Maryland is a site of many religious and secular historical developments from pre-colonial settlement and European exploration to territorial battles and religious conflict. While Maryland was not the first place that Roman Catholics settled in what would become the United States, it was instrumental to the early development of Catholicism.
In colonial times, Catholics from Europe sought refuge from religious persecution in Maryland — but also encountered ongoing oppression during years of Protestant reign. As we gather in Washington, D.C. for our two conferences this October, here’s a look at the history of the Catholic beginnings of the United States in colonial Maryland.
The Province of Maryland began as a proprietary colony in 1632 established by the English First Lord Baltimore, George Calvert, as a refuge for from religious wars in Europe for English Catholics. After Lord Baltimore’s death, the charter for the colony from King Charles I was passed on to his son Cecil Calvert, Second Lord Baltimore. Led by Cecil’s younger brother Leonard Calvert, the first Catholics arrived in Maryland in 1634. They landed on Saint Clement’s Island in southern Maryland where the first Catholic mass was celebrated by the Jesuit priest Father Andrew White on March 25, 1634 — now known as Maryland Day.
An excerpt from Father Andrew White’s recollection of the voyage to Maryland expands on the celebration: “On the day of the annunciation of the Holy Virgin Mary, on the 25th of March, in the year 1634, we offered in this island, for the first time, the sacrifice of the mass: in this region of the world it had never been celebrated before. Sacrifice being ended, having taken up on our shoulders the great cross which we had hewn from a tree, and going in procession to the place that had been designated, the Governor, commissioners, and other catholics participating in the ceremony, we erected it as a trophy to Christ the Saviour, while the litany of the holy cross was chanted humbly on the bended knees, with great emotion of soul.”
Although Maryland had a predominantly Catholic population, ongoing battles over land with Protestants lasted for more than a decade starting in 1644. William Claiborne, a Protestant from Virginia, had set up a trading post on Kent Island off Maryland in the Chesapeake Bay — but Calvert seized it from him in 1638. Claiborne responded to this territorial conquest by organizing a revolt against Calvert in 1644 with Maryland Protestants. Although Calvert had to flee to Virginia, he returned with armed forces in 1646 and regained his proprietary governance. The Protestant uprisings against the Catholics and proprietary government continued, including a revolt by Puritans in 1650 who founded the city of Providence, Maryland.
Overtaking the proprietary government, the Puritan revolters prohibited the practice of Catholicism and Anglicanism from 1650 to 1658. An army led by Maryland governor William Stone was sent by Cecil Calvert to end the Puritan governance in 1655 — known as the Battle of the Severn. The Puritans prevailed, defeating Stone’s forces. Under Puritan rule, which lasted until 1658, the Catholics in Maryland faced persecution and may Catholic churches were destroyed. Despite this lack of religious freedom, many Jesuits in Maryland secretly continued to host Catholic schools at their manor.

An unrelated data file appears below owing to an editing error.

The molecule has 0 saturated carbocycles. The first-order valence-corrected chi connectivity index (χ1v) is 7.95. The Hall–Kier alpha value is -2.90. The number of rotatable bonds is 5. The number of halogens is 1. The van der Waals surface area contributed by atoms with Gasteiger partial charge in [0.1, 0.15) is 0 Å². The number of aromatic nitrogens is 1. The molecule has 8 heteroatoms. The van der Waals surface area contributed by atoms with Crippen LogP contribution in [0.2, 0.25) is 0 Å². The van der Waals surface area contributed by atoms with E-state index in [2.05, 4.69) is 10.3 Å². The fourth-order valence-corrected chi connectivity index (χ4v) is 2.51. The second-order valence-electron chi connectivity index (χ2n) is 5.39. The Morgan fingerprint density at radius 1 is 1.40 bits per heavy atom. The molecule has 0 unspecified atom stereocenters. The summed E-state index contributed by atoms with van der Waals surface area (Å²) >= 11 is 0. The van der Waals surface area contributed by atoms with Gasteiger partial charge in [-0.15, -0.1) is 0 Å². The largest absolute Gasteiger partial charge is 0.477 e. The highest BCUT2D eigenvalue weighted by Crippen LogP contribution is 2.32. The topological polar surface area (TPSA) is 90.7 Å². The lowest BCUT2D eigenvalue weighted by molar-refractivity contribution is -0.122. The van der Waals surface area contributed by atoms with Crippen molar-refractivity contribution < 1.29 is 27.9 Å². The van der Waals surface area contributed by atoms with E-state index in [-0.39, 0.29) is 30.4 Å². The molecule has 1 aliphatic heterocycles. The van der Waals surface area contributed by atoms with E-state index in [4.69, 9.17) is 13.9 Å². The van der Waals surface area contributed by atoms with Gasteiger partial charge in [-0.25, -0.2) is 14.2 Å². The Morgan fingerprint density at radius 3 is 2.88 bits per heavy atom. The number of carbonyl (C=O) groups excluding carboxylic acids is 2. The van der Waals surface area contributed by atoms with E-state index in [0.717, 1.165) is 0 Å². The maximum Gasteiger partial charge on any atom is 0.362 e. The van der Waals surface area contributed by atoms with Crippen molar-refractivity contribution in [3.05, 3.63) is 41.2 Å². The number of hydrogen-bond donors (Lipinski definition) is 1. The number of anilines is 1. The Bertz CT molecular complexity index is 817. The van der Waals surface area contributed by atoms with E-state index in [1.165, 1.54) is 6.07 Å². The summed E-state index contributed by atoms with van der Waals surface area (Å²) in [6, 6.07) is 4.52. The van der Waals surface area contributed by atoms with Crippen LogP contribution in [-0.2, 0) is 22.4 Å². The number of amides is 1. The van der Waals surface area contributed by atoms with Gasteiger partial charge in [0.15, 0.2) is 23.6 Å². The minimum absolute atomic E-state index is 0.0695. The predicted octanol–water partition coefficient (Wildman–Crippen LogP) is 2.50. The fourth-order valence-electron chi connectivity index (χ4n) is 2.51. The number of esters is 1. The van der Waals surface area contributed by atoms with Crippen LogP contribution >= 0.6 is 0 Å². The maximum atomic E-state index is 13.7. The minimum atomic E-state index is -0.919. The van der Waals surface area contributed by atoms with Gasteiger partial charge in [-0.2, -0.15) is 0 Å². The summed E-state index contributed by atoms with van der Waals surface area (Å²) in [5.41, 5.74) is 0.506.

After the Calverts regained governance, the Toleration Act was put back into practice, initially created in 1649 to establish religious freedom for Trinitarian Catholics, the beginning of widespread religious tolerance. Skipping ahead to the time of religious freedom following the Declaration of Independence in 1776, the Catholic priests of Maryland petitioned Pope Pius VI for a bishop and nominated the Jesuit priest John Carroll in 1789 — the first Catholic bishop in America, later to become the first Archbishop. John Carroll’s family was ingrained in the colony’s development. For example, his cousin Charles Carroll was a Revolutionary Patriot and the only Catholic to sign the Declaration of Independence.
In 1791, he wrote “A Prayer for America” for parishioners throughout the diocese. This excerpt shows his dedication to preserving the faithfulness of the nation’s leadership and citizens: “We recommend…to your unbounded mercy, all our brethren and fellow citizens throughout the United States, that they may be blessed in the knowledge and sanctified in the observance of your most holy law; that they may be preserved in union, and in that peace which the world cannot give; and after enjoying the blessings of this life, be admitted to those which are eternal.”
As Bishop of the Baltimore Diocese, John Carroll implemented much educational progress for both the lay and clergy in the United States. He led the founding of Georgetown as the first Catholic university, with classes beginning in 1791 under the guidance of Robert Plunkett as the university’s president. Among many other initiatives, Bishop John Carroll organized the first diocesan synod in the United States and oversaw the creation of the nation’s first cathedral, the Cathedral of the Assumption in Baltimore. Recognized for his leadership and vision, he was appointed the first Archbishop of Baltimore by Pope Pius VII, also overseeing the dioceses of Boston, New York, Bardstown, and Philadelphia.
From the 1700s to the present day, Maryland has been a site of many inaugural Catholic events and milestones. The figures who contributed to its initial settlement and growth were influential in setting the stage for the expansion of Catholicism — in the United States and beyond. Let us remember and appreciate its centrality to our nation’s Catholic foundation.
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